The deepwater context of the Canadian Orphan Basin is a challenging environment for velocity model building (VMB). Using GeoStreamer data with long offsets combined with PGS FWI solves this challenge.
GeoStreamer acquisition in the area provides offsets greater than eight kilometers but the deepwater setting combined with a near surface velocity inversion limits the penetration of the diving waves which are conventionally required for VMB using full waveform inversion (FWI).
To overcome the challenges in this area, PGS FWI utilizes the full wavefield meaning that diving waves and reflected energy are used simultaneously to update the velocity model. The resulting velocity model is both stabilized and enhanced by using GeoStreamer data that are rich in low frequencies, which help mitigate cycle-skipping within the FWI solution.
GeoStreamer Data Enables Accurate Velocity Model Building
Applying PGS FWI to the GeoStreamer data from the eastern Orphan Basin results in an accurate, high-resolution velocity model from water bottom through the Tertiary section to the deeper Jurassic reservoir target level. Within the velocity attribute, the signature of chaotic mass transport systems (MTC’s) are easily recognizable compared to the more layered units. Additionally, the definition of stratigraphically constrained fault patterns can be identified as the faults manifest as boundaries within the velocity model. When the broadband GeoSteamer data are migrated with the high-resolution FWI model, the resulting image gives confidence in both structural imaging and AVO response.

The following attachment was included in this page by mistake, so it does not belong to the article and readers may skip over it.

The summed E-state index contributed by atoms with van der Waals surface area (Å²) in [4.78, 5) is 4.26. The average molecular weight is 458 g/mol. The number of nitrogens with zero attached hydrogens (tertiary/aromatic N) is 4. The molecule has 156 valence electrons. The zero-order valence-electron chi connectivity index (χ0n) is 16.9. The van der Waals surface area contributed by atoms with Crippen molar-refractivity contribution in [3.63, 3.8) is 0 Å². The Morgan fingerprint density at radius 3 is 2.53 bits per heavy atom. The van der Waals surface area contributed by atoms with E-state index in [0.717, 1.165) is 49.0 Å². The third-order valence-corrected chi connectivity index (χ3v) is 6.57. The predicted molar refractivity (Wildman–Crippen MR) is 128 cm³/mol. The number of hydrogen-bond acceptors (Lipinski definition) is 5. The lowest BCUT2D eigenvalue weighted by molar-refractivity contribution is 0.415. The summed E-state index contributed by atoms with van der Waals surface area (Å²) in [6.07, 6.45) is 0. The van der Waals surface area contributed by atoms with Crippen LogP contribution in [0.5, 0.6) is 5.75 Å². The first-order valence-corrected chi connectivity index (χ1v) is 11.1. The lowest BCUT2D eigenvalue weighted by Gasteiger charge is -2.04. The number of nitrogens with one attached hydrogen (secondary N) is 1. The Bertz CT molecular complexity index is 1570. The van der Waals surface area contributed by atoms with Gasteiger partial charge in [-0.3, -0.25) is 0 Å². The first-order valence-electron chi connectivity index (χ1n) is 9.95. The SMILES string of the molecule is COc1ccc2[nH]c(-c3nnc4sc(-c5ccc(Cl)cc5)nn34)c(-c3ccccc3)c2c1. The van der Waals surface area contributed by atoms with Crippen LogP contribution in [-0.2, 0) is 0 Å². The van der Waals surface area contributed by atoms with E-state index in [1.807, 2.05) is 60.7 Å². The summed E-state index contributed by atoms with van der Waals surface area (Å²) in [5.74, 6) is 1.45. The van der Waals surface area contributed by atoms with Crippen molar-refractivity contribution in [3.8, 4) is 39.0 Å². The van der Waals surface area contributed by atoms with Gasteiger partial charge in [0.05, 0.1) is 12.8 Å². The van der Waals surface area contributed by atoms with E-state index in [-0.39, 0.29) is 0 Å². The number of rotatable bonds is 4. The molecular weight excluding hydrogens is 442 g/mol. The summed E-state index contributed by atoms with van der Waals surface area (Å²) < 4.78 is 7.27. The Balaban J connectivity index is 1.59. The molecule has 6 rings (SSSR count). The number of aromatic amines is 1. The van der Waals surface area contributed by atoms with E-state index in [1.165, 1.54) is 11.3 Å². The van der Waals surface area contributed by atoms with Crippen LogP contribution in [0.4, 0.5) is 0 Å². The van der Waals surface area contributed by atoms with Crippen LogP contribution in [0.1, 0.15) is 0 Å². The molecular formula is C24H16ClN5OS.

Depth slice showing least-squares migration overlain by the 25 Hz FWI model. The high frequency FWI velocity model correlates with underlying reflectivity without direct coupling. The reflectivity series shows exceptional detail due to the image deblurring from least-squares migration.
Ensuring Reliable Amplitude Response for Accurate QI
The prospective Jurassic targets in the Orphan Basin require precise treatment of amplitudes to ensure fidelity of the quantitative interpretation workflows. Regional rock physics modeling indicates that at the Jurassic level there is limited acoustic impedance and Vp/Vs separation between brine, oil or gas charged sands, hence small variations in prestack amplitude response are important to detect. The reliability of the amplitude response at target level is dependent upon resolving the complexity of the overlying Tertiary and Cretaceous units. Here geological heterogeneities trigger attenuation effects masking the true amplitude behavior at depth.
Advanced Imaging with Least-Squares Migration Resolves Geological Complexity
PGS least-squares migration (LSM) recovers the true reflectivity and provides true amplitude angle gathers for use in subsequent quantitative interpretation workflows. Compared with conventional migration algorithms, LSM benefits from improved wavenumber content and better amplitude balancing across the frequency spectrum, giving broader signal bandwidth, as well as compensation for variable illumination. This leads to an accurate image and reliable amplitude response that can be used to generate attributes, such as impedance and Vp/Vs, that aid in the detection of potential hydrocarbons. Early indications are that the Vp/Vs has a good correlation to the Great Barasway well data.
The PGS LSM image on the right hand side exhibits improved resolution with depth and angle. The deeper rotated Jurassic fault blocks have better defined bounding faults and improved resolution of stratigraphic markers.